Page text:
These initiatives can easily prove stillborn, since the conditions to see them through have not been created by political action. In case Pakistan, which sees itself as acting on behalf of Kashmiris, wants a suitable closure, it can seize the chance by unlocking the status quo. Action on the Siachen front is that chance.
This is in Pakistan’s interests. 9/11 created the circumstance for India to gain ascendancy over proxy war. Pakistan cannot now push India onto the backfoot. It has home grown problems it needs to address. Even if bomb attacks are fewer these days, the political prominence of extremist forces, such as through formation of the Difa e Pakistan Council, headed among others by Hafiz Sayeed, who carries a $10 million US bounty, is a signifier of troubled times ahead. Paradoxically, these can only become more acute in case an outcome in ‘AfPak’ seemingly favorable to Pakistan, in a negotiated return of the Taliban. In other words, the interim is a window for opportunity also for Pakistan.
This brings to fore Kayani’s apt ruminations during his trip to monitor rescue efforts at Gyari: “We in the army understand very well that there should be a very good balance between defense and development. You cannot be spending on defense alone and forgetting about development.” What needs doing is operationalizing this fairly self-evident bit of common sense. Kayani will be surprised how farIndiacan make the initiative go.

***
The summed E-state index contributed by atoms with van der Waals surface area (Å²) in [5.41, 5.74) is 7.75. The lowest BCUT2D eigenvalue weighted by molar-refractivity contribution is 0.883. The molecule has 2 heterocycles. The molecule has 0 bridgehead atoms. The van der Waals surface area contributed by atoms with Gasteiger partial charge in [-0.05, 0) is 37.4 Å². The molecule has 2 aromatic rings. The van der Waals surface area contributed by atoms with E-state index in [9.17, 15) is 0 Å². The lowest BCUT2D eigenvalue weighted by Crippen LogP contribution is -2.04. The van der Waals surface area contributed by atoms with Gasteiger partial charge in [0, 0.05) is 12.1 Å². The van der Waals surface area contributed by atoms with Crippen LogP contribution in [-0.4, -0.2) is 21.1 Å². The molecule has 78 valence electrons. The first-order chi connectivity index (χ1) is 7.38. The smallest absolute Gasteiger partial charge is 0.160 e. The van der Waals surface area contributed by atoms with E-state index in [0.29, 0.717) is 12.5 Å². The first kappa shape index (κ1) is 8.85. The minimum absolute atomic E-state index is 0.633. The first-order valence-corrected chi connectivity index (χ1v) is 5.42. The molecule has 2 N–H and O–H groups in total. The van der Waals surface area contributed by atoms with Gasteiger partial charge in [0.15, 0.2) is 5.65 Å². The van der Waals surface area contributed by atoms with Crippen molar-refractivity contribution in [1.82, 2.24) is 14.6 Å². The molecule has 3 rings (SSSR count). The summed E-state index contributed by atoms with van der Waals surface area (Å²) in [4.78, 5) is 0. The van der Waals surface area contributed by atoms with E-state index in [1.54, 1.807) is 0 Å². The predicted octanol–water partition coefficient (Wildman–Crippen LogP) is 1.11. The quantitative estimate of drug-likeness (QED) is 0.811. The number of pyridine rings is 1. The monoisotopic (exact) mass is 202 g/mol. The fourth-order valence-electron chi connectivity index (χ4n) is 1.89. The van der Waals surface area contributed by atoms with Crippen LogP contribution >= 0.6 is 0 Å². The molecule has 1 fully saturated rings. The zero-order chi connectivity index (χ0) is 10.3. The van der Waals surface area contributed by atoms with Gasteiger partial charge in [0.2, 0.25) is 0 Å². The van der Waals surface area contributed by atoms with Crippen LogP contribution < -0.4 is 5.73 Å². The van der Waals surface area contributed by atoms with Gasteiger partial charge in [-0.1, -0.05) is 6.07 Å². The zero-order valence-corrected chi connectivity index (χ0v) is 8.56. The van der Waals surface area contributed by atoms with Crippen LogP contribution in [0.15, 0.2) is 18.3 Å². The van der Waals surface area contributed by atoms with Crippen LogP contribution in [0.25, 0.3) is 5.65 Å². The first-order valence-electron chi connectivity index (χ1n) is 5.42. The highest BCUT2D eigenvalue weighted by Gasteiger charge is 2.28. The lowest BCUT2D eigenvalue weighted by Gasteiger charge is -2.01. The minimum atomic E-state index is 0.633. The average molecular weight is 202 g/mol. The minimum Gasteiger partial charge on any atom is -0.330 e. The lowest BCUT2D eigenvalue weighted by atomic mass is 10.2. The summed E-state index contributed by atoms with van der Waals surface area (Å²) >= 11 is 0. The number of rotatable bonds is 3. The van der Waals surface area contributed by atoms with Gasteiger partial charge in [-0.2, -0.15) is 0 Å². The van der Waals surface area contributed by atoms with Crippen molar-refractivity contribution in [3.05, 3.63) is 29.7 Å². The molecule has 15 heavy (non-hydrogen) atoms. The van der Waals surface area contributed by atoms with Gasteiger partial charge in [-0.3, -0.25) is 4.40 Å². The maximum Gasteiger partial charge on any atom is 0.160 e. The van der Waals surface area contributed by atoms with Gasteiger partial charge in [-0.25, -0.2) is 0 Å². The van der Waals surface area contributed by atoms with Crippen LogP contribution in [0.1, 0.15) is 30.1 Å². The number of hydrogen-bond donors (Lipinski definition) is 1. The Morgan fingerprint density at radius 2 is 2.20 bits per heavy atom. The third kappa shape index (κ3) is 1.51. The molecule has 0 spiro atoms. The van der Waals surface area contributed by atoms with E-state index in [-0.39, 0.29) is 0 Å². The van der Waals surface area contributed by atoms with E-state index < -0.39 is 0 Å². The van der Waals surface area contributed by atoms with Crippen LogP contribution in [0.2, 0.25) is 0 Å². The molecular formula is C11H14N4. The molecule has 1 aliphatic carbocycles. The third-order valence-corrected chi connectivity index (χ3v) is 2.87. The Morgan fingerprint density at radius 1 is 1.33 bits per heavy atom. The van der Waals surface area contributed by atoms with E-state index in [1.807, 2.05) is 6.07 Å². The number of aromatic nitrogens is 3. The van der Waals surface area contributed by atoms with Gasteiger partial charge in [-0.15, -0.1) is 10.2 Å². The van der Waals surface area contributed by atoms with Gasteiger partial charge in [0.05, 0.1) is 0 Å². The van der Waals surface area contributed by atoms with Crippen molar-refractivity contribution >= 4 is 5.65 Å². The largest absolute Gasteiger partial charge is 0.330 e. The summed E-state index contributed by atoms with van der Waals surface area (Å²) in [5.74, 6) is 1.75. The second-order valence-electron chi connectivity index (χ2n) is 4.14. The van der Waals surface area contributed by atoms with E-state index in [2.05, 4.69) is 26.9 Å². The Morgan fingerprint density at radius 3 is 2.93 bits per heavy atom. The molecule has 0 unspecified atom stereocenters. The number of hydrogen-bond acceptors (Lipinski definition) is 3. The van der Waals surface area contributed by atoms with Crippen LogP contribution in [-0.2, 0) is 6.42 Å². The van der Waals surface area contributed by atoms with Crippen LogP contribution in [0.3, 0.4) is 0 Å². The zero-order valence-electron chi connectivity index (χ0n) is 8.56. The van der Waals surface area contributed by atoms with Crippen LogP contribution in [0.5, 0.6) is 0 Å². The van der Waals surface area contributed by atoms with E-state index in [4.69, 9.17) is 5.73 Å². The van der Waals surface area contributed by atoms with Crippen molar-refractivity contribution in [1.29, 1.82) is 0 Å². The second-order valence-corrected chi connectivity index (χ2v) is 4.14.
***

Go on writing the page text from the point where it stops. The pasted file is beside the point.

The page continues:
This is because India stands to gain as much asPakistan. Externally, its power ambitions and trajectory have been greatly aided by the stability in relations with Pakistan since the ceasefire of November 2003. Détente with Pakistan can release it from being tied down to the region, enabling its aspiration for an Asian role. Internally, there can be something to show for the government as elections loom nearer in terms of gaining ground both with Pakistanand in Kashmir. The invite from Zardari forIndia’s Prime Minister therefore has greater consequence forNew Delhithan it is letting on through its attitude of studied caution.
The ball therefore is in Kayani’s court. Since he cannot possibly pursue Hafeez Sayeed asIndiawould like at the cost ofPakistan’s internal stability, he could instead turn the tragedy in Siachen into an opportunity forPakistanand widerSouth Asia.
Ali Ahmed, Ph.D, is an Assistant Professor at the Nelson Mandela Center for Peace and Conflict Resolution at the Jamia Millia Islamia, New Delhi. Read more articles by Ali Ahmed.